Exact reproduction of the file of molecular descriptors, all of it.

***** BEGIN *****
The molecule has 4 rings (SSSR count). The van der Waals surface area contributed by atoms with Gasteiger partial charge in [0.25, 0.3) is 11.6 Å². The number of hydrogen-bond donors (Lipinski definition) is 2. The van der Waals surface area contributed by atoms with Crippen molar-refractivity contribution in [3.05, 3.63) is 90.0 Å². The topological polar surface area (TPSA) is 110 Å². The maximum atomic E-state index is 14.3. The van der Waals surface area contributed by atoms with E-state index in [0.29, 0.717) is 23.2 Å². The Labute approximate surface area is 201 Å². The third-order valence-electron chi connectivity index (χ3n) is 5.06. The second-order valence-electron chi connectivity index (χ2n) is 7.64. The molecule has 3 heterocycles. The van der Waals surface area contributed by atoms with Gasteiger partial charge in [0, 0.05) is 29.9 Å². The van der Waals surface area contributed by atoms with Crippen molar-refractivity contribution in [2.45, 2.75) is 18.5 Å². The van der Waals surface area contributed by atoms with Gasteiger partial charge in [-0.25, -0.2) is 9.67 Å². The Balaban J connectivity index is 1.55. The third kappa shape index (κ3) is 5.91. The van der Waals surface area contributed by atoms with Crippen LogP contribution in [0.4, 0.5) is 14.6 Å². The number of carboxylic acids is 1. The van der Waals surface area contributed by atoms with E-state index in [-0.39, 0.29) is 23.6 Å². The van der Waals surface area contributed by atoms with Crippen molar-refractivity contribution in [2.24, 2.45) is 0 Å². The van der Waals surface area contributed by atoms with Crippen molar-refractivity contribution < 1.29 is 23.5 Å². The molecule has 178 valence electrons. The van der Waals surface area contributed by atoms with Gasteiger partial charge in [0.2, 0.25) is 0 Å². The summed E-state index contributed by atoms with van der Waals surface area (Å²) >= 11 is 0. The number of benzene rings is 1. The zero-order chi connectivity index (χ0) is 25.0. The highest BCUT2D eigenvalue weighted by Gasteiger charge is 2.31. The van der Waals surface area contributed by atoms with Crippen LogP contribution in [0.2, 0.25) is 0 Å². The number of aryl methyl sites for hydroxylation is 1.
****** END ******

The molecule has 4 rings (SSSR count). The van der Waals surface area contributed by atoms with Gasteiger partial charge in [0.25, 0.3) is 11.6 Å². The number of hydrogen-bond donors (Lipinski definition) is 2. The van der Waals surface area contributed by atoms with Crippen molar-refractivity contribution in [3.05, 3.63) is 90.0 Å². The topological polar surface area (TPSA) is 110 Å². The maximum atomic E-state index is 14.3. The van der Waals surface area contributed by atoms with E-state index in [0.29, 0.717) is 23.2 Å². The Labute approximate surface area is 201 Å². The third-order valence-electron chi connectivity index (χ3n) is 5.06. The second-order valence-electron chi connectivity index (χ2n) is 7.64. The molecule has 3 heterocycles. The van der Waals surface area contributed by atoms with Gasteiger partial charge in [0, 0.05) is 29.9 Å². The van der Waals surface area contributed by atoms with Crippen molar-refractivity contribution in [2.45, 2.75) is 18.5 Å². The van der Waals surface area contributed by atoms with Gasteiger partial charge in [-0.25, -0.2) is 9.67 Å². The Balaban J connectivity index is 1.55. The third kappa shape index (κ3) is 5.91. The van der Waals surface area contributed by atoms with Crippen LogP contribution in [0.4, 0.5) is 14.6 Å². The number of carboxylic acids is 1. The van der Waals surface area contributed by atoms with E-state index in [-0.39, 0.29) is 23.6 Å². The van der Waals surface area contributed by atoms with Crippen molar-refractivity contribution in [2.24, 2.45) is 0 Å². The van der Waals surface area contributed by atoms with Crippen molar-refractivity contribution < 1.29 is 23.5 Å². The molecule has 178 valence electrons. The van der Waals surface area contributed by atoms with Gasteiger partial charge in [0.2, 0.25) is 0 Å². The summed E-state index contributed by atoms with van der Waals surface area (Å²) >= 11 is 0. The number of benzene rings is 1. The zero-order chi connectivity index (χ0) is 25.0. The highest BCUT2D eigenvalue weighted by Gasteiger charge is 2.31. The van der Waals surface area contributed by atoms with Crippen LogP contribution in [0.2, 0.25) is 0 Å². The number of aryl methyl sites for hydroxylation is 1.